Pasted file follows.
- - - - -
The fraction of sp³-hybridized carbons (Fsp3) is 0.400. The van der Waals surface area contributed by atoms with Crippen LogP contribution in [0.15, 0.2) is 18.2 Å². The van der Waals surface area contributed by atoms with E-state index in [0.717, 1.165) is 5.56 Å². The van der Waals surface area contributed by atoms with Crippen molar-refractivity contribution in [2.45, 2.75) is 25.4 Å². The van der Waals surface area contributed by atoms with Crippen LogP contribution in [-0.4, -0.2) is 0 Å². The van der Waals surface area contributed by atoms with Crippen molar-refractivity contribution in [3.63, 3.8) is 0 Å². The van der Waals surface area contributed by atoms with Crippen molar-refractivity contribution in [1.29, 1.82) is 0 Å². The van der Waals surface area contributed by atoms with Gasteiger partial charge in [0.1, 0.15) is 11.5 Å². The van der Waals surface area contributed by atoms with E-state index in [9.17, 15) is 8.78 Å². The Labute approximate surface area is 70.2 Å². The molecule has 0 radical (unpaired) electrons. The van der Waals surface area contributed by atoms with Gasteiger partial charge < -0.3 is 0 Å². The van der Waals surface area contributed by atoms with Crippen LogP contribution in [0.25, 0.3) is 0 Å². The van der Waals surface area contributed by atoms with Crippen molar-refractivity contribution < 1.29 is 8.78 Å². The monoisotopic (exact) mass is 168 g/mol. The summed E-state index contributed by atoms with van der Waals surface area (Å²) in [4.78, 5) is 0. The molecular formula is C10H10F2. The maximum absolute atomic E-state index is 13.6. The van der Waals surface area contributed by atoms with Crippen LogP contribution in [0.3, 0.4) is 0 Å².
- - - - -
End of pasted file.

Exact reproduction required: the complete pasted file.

The fraction of sp³-hybridized carbons (Fsp3) is 0.400. The van der Waals surface area contributed by atoms with Crippen LogP contribution in [0.15, 0.2) is 18.2 Å². The van der Waals surface area contributed by atoms with E-state index in [0.717, 1.165) is 5.56 Å². The van der Waals surface area contributed by atoms with Crippen molar-refractivity contribution in [2.45, 2.75) is 25.4 Å². The van der Waals surface area contributed by atoms with Crippen LogP contribution in [-0.4, -0.2) is 0 Å². The van der Waals surface area contributed by atoms with Crippen molar-refractivity contribution in [3.63, 3.8) is 0 Å². The van der Waals surface area contributed by atoms with Crippen molar-refractivity contribution in [1.29, 1.82) is 0 Å². The van der Waals surface area contributed by atoms with Gasteiger partial charge in [0.1, 0.15) is 11.5 Å². The van der Waals surface area contributed by atoms with E-state index in [9.17, 15) is 8.78 Å². The Labute approximate surface area is 70.2 Å². The molecule has 0 radical (unpaired) electrons. The van der Waals surface area contributed by atoms with Gasteiger partial charge < -0.3 is 0 Å². The van der Waals surface area contributed by atoms with Crippen LogP contribution in [0.25, 0.3) is 0 Å². The van der Waals surface area contributed by atoms with Crippen molar-refractivity contribution < 1.29 is 8.78 Å². The monoisotopic (exact) mass is 168 g/mol. The summed E-state index contributed by atoms with van der Waals surface area (Å²) in [4.78, 5) is 0. The molecular formula is C10H10F2. The maximum absolute atomic E-state index is 13.6. The van der Waals surface area contributed by atoms with Crippen LogP contribution in [0.3, 0.4) is 0 Å².